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Match Preview: Bolton Wanderers v Watford

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Bolton are back at the Reebok this weekend, and they welcome 11th-placed Watford to the party. Dennis has a preview, of sorts. He is more interested in the fans than the players today.

Hello?
Hello?
Jan Kruger

I don't own a football club, and I never will.  It's unlikely that anyone who reads this blog owns a football club, or ever will.  So why do we care so much?  Jermaine Beckford is recovering from injury, but won't be ready in time for Saturday's match.  Why do we care so much about another man's groin?  Tim Ream will once again be playing out of position at left back.  Why do we care so much about his mediocrity?  Dougie Freedman will once again choose a starting XI that most supporters hate.  Why do we care which employees are rated highest by their boss?  Thousands of people will follow the match from places like New York, Sydney, Paris, Madrid, Philadelphia, even Madagascar and South Korea.  Why do they care so much about events on the other side of the world?  We will do this, but our owner will not attend the match in person.  Why do we care so much about Bolton Wanderers?

We care because owning a football club is a legal status.  It's a financial position.  We don't envy Eddie Davies because he is rich (well, maybe it's a little because he is rich).  We don't resent Phil Gartside because he is powerful.  We, as fans, are convinced that we could do better.  We have not invested the cash, we don't have the cash, but we've invested the time.  We have made an emotional commitment to our club.  And we can't break it.

A billionaire can buy another club.  Plenty of men have owned multiple football clubs.  Supporters do not have that option.  Even if we try, our investment is not transferable.  We can't divest our shares.  No matter how upset we get at the club, the players, the owners, the managers, we can't abandon Bolton Wanderers.  The same is true of the Watford FC supporters.  They have known highs and lows, they have stuck by their club through good and bad.  Some of them will travel hundreds of miles tomorrow to watch a football match.  A football match that is likely to be boring, poorly played, and end in an unsatisfying draw.  They, just like us, are invested.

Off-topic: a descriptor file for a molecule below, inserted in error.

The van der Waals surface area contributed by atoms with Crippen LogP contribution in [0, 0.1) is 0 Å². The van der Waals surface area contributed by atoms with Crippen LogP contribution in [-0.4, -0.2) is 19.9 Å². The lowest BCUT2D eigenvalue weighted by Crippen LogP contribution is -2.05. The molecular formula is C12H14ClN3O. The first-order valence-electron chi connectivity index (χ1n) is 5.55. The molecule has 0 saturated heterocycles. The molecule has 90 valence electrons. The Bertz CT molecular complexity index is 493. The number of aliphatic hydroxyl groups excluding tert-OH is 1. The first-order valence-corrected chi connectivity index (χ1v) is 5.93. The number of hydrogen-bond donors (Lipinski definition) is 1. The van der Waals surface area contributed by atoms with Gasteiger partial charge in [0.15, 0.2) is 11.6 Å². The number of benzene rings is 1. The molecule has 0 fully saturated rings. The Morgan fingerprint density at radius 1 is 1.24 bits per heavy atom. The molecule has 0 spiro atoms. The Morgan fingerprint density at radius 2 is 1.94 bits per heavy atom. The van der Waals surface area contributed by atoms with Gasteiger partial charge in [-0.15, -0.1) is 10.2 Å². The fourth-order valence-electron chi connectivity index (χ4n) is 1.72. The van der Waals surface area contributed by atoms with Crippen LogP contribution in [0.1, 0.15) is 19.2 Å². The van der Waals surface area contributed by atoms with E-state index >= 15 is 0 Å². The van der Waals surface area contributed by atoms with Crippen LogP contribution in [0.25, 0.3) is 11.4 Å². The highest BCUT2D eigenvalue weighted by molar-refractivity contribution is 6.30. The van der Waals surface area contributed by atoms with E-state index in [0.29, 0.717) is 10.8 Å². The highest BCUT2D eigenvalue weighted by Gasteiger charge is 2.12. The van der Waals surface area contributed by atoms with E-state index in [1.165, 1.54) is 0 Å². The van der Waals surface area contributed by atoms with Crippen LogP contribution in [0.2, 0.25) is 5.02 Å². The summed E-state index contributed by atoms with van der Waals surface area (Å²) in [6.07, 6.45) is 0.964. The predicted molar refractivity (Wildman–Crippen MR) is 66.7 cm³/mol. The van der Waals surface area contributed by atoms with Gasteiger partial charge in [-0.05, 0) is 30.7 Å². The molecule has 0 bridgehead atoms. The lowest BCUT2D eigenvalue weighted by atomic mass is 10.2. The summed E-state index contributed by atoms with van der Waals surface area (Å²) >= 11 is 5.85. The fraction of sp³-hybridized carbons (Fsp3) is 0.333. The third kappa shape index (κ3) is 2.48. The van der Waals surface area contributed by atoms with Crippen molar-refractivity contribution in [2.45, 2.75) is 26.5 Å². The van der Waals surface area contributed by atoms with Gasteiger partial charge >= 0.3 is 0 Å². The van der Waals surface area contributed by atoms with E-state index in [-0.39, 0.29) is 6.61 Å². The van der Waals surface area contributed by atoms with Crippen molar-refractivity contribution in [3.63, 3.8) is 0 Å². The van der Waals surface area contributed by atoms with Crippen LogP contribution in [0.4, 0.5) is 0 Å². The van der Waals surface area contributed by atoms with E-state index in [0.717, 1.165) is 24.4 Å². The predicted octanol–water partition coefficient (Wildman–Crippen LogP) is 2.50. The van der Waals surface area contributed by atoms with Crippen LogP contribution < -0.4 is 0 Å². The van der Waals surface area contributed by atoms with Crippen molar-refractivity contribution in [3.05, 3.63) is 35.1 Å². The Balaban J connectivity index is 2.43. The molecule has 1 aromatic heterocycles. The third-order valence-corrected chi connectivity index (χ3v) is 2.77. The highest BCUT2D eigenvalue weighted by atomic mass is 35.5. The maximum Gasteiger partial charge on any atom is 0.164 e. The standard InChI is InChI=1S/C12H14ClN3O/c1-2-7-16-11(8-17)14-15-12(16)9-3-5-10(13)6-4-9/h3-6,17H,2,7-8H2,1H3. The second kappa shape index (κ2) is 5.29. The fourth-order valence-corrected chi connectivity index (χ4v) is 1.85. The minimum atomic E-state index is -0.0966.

I believe that this emotional investment is a good thing.  It's why we are all here.  That said, it is not, by definition, rational.  And certainly, the opinions we form based on this investment are not rational.  Nor should they be.  Explaining to a fan that a transfer cannot be completed because of the financial fair play regulations is a fool's errand.  It's akin to telling your girlfriend that she is not getting a gift on Valentine's Day because it is a money-making scheme invented by greeting card companies.  It might be true, but it's not getting you laid.

All that aside, most of us like being in this state.  We like being emotional about our club.  We like being irrational in our belief that we will win tomorrow's match.  Hell, we even use the pronoun we to describe the club.  So when the team sheet comes out tomorrow, we will complain about it on Twitter, or at the pub, to anyone who will listen.  When the players walk out on the pitch we will cheer, as if it were us stepping onto the field at the Reebok.  And every time something happens on that pitch, we will react.  It might be raised arms, it might be a punch in the air, it might be a strange, involuntary grunt, it will certainly be emotional.  And we like it that way.

Enjoy the match.